ed such individual suffering, and which (as my friend from Resolved, That the removals from oflice by the Presi- Missouri remarked) “makes the land pale;" it is not the deot since the last session of the Senate, seem, with few distresses which I witness around me, that most afflicts me; exceptions, to be without satisfactory reasons, against the it is the principle upon which this is attempted to be juspublic interest, the rights of the States, and the spirit of tified; it is the danger to the public interest, from new and the constitution: Wherefore,

inexperienced officers, to manage our complicated conRezolved, That the President of the United States be cerns, and, above all, the alarming doctrine of absolute Es. respecifully requested to communicate to the Senate the ecutive will. These are not only afflicting, but alarming. number, names, and offices, of the officers removed by The States have hitherto looked to the Senate as their him since the last session of the Senate, with the reasons chief security. By the constitution, it was established for for each removal”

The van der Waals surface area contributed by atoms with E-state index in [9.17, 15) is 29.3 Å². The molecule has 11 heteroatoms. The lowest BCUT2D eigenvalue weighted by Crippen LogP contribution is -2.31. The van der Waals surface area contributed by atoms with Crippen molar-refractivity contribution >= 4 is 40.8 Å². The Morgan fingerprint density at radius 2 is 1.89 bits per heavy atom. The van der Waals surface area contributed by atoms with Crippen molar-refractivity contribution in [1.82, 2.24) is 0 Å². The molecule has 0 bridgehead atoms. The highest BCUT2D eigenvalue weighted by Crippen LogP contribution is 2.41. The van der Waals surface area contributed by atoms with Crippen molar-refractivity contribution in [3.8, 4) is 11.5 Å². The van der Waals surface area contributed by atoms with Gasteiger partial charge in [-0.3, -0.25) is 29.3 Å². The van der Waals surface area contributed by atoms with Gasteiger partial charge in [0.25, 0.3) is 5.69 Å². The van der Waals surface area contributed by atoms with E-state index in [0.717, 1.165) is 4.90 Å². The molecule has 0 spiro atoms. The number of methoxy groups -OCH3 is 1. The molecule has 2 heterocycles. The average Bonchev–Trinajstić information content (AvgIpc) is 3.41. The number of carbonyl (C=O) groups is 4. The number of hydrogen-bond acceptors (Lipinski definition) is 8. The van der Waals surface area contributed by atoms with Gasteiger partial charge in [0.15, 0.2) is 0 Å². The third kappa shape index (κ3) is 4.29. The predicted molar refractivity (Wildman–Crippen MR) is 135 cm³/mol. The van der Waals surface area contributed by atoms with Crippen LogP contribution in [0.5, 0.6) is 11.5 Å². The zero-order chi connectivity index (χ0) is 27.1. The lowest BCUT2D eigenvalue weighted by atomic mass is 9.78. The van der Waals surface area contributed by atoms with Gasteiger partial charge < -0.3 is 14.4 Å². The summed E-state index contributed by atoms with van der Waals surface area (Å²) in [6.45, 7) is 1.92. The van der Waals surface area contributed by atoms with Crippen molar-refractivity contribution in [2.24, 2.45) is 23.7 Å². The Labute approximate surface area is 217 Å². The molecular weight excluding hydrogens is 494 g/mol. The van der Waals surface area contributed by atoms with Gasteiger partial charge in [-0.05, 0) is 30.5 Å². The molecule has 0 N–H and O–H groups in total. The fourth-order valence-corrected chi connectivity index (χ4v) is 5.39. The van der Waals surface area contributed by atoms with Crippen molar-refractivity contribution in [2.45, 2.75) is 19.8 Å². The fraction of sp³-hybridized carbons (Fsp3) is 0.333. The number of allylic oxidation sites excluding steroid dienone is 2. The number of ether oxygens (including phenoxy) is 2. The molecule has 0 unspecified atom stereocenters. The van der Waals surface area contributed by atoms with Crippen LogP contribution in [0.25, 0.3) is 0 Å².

the very purpose of guarding against the popular branch In support of these resolutions,

of the Legislature, on the one hand, and the President, Mr. HOLMES rose and said, that it was, perhaps, for- who, by his election, is chiefly a popular Executive, on tunate for him that the Senator from Illinois (Mr. Kaxx] the other. It was just as necessary that the Senate should hud snatched the resolution of the Senator from Missouri, hold an Executive as a Legislative check.

Suppose (Mr. Bartos) out of his bands, and placed it beyond the some great political question should arise: suppose one reach of debate. And, (said Mr. H.) although it was no party should wish to diminishi, and even annihilate, the mark of liberality, and, at other periods, would have been powers of the States, and transfer every thing to the Gencalled by a very different name, yet it has given me an op- eral Government; and that, to accomplish the views of the portunity to discuss the question on a more extended popular branch and the popular President, all the nominascale. I have been waiting for this opportunity (not for tions of Judicial and other officers should be made to the the edification of the Senate, but for the instructions of Senate, the guardian of State rights, from this party-the public) to give my views of the power of the Presi- would it then be contended that we could inquire no far,

Vol. VI.--49

Executive Powers of Removal.